from the your-phone-is-your-class-marker dept.
An anonymous reader writes: "Android has a huge market shareadvantage over iOS these days, but it hasn't had as much success at following the money. iOS continues to win over many app developers and businesses who want to maximize their earnings. Now, an article at Slate goes over some of the statistics demonstrating this trend. A map of geo-located Tweets show that in Manhattan, a generally affluent area, most of the Tweets come from iPhones. Meanwhile, in nearby Newark, which is a poorer area, most Tweets come from Android devices. In other tests, traffic data shows 87% of visits to e-commerce websites from tablets come from iPads, and the average value of an order from an iPad is $155, compared to $110 from Android tablets. (Android fairs a bit better on phones). Android shows a huge market share advantage in poorer countries, as well. Not all devs and business are just chasing the money, though. Twitter developer Cennydd Bowles said, 'I do hope, given tech's rhetoric about changing the world and disrupting outdated hierarchies, that we don't really think only those with revenue potential are worth our attention. A designer has a duty to be empathetic; to understand and embrace people not like him/herself. A group owning different devices to the design elite is not a valid reason to neglect their needs.'"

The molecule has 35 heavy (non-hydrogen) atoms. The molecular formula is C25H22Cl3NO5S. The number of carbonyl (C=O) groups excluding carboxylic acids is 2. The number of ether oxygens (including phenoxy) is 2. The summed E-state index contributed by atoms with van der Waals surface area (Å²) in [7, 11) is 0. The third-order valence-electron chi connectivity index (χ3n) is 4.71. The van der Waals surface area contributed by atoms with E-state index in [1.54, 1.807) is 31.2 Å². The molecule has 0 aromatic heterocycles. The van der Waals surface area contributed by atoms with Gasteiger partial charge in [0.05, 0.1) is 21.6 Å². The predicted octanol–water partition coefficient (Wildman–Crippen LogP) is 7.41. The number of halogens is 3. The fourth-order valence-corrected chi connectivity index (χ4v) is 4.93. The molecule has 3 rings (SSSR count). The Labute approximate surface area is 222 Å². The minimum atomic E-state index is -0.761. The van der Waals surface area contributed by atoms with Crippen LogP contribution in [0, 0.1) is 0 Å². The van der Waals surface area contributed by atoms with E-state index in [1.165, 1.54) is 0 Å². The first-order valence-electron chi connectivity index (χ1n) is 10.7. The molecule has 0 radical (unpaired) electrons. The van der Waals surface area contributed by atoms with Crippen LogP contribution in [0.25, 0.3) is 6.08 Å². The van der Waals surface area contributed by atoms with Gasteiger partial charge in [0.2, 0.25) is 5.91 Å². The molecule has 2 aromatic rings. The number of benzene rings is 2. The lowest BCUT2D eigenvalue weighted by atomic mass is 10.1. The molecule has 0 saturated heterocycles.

from the fake-fake-vs-real-fake dept.
ananyo (2519492) writes "The U.S. Food and Drug Administration (FDA) has recalled homeopathic remedies made by a company called Terra-Medica because they may contain actual medicine — possibly penicillin or derivatives of the antibiotic." Diluted enough times with pure water, though, maybe these traces would be even more powerful.
You, Ms. Cargill, are insulting Professors, Doctorate Students, research labs, great scientific minds. You, Ms. Cargill, tell me what kind of competence do you THINK you have to go against the most important tool of humanity: The Scientific Method ?
jimboh2k writes: Apple has succeeded in blocking the sale of Samsung's Galaxy Tab 10.1 tablet in Australia until a final hearing can be heard in the case down under. The judgment on Thursday could effectively kill chances of the tablet ever launching properly in Australia after Samsung claimed further delays to the product would threaten hopes of gaining traction.